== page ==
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Samsung Gear Fit review: A dazzling wrist wearable with serious software deficits

Jon Phillips | April 15, 2014
Samsung has taken a big step forward in its wearables effort--if only in its philosophy of what a wrist gadget should be.

You can choose from a large selection of clock faces and background themes, and even quickly create your own background from a photo on your Samsung Galaxy device. Yes, you'll need hardware pairing to set up the Gear Fit and use some of its features. But at least 17 Samsung phones and tablets are supported, granting a generous degree of compatibility relative to last year's Galaxy Gear, which launched with only a single smartphone in its friends list.

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IMAGE: MICHAEL HOMNICK. The rubber strap is comfortable and relatively easy to attach.

The Fit can be removed from its rubber strap and inserted in different-colored bands sold separately. The apparatus uses the same pin-based fastening system as the Fitbit Force, but it's much easier to lock down--and, of course, the Gear Fit hasn't been recalled for strap problems. While typing on a desktop keyboard, I found the low-profile strap as innocuous as my various wristwatch bands. Samsung's user manual PDF recommends it be worn "comfortably" above the wrist so that the heart rate sensor makes proper contact with your skin. The device also includes an accelerometer and gyroscope to gather movement data.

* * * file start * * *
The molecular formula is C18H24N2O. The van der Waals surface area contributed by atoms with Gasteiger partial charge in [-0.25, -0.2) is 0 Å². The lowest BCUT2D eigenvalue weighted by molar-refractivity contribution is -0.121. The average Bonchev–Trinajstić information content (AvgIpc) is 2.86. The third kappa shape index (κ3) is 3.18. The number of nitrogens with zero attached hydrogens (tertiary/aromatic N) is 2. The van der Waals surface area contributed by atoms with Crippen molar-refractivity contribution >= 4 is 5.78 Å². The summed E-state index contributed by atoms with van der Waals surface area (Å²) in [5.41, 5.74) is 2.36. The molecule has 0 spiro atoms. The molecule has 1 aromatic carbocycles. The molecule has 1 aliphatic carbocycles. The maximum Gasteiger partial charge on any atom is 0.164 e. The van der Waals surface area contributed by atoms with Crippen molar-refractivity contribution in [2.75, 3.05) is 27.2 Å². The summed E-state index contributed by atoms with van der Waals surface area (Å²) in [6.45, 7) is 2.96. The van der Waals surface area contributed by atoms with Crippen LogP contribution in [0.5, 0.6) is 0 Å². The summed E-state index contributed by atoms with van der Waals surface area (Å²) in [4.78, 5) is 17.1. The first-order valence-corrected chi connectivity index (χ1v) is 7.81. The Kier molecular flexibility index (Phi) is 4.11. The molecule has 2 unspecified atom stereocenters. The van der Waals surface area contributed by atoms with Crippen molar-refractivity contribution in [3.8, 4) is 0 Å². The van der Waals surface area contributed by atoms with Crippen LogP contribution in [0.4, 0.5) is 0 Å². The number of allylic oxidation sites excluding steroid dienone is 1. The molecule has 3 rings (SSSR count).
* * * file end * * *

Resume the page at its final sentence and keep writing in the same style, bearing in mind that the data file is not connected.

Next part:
In theory, you can wake the display by raising your arm and turning your wrist (as if to look at the screen), but this function was inconsistent and depends on careful body positioning. The upshot is that if you want to use the Gear Fit as a wristwatch--you know, a device that tells the time--you'll have to be comfortable with frequently pressing the power button.

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IMAGE: MICHAEL HOMNICK. Unfortunately the Gear Fit requires a propreitary charging cradle to top off its juice.

Samsung's Super AMOLED display technology is relatively energy-efficient, but I still only achieved little more than a day's worth of use before receiving battery warning alerts at a 15 percent charge. Somehow, Samsung claims three to four days of use between charges. Granted, I was waking up the Gear Fit frequently during the rigors of product testing.

But even if I experienced double the battery life of my testing regimen, two days is still a short cycle--activity trackers from Basis, Jawbone and Fitbit grant between five and 10 days on a single charge. And, no, the Gear Fit can't be charged with a simple USB connection. It requires a proprietary cradle. And it's not like those ever get lost.

Congratulate me for my 3-minute mile

Hey, it's called the Gear Fit. So it should be a great exercise tracker, right? It isn't. Throughout three solid days of testing, I continually logged exercise data that just plain didn't make sense.

 

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